How access is managed is a major consideration in this new Appy world and it is important to keep control and not give away trusted adviser status. It is all to easy to be cut out of the loop and this is happening to some extent in Australia where the ATO and various software companies have launched Apps that are aimed directly at the accountant’s client base. Having the firm’s own branded App protects the accountant’s status as it provides the mechanism to link to the others from within the App. It also helps to alleviate confusion for clients as their home screens become more streamlined and your icon becomes the place to go for all financial and tax tools.
With adults spending the majority of their time on their Smartphones in Apps, accountants have it in their grasp to boost customer loyalty by delivering a tailored App experience that reaches out and makes the client feel valued.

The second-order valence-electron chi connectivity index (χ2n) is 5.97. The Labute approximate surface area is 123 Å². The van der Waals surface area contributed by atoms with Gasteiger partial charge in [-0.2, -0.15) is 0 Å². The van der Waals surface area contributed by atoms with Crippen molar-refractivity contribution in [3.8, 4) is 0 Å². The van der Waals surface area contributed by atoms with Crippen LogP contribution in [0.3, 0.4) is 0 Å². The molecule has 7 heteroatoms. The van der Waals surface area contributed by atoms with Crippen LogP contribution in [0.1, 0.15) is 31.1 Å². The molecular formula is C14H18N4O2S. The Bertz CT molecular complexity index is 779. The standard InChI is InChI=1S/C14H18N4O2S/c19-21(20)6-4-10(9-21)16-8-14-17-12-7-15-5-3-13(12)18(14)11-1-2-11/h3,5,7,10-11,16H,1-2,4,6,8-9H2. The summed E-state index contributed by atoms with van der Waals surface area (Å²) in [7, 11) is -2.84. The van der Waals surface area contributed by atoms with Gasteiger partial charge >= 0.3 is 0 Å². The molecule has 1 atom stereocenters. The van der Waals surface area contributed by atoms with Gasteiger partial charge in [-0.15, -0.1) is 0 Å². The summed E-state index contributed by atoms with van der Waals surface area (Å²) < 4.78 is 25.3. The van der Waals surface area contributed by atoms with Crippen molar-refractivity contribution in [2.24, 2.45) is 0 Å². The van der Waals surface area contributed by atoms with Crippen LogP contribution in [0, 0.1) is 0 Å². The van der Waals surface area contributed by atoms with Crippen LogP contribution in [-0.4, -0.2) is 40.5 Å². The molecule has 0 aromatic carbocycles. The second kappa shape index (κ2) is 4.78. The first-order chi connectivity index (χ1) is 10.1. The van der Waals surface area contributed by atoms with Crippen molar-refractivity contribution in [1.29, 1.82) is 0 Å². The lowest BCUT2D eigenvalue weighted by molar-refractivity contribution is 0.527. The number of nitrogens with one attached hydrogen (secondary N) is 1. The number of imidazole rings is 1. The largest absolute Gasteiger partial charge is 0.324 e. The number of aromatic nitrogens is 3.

The old adage ‘Customer satisfaction is worthless. Customer loyalty is priceless’ stands true, even in this new App driven world.
Joel Oliver, CEO of My Firms App™; operators of the largest global custom App platform in the world for Accountants in practice providing the only compliant UK solution that’s used by over 250,000 people.
MyFirmsApp gives accountancy firms an affordable branded presence in the mobile world on the devices of their clients and staff. Provide a suite of compliant and approved tax tools, calculators, Mileage and Income trackers, Receipt Management, Finance News, calendars and push notifications that make direct communication easier. Integration with popular Accounting software ensures accountants are giving their clients the tools they need to succeed in an increasingly digital landscape.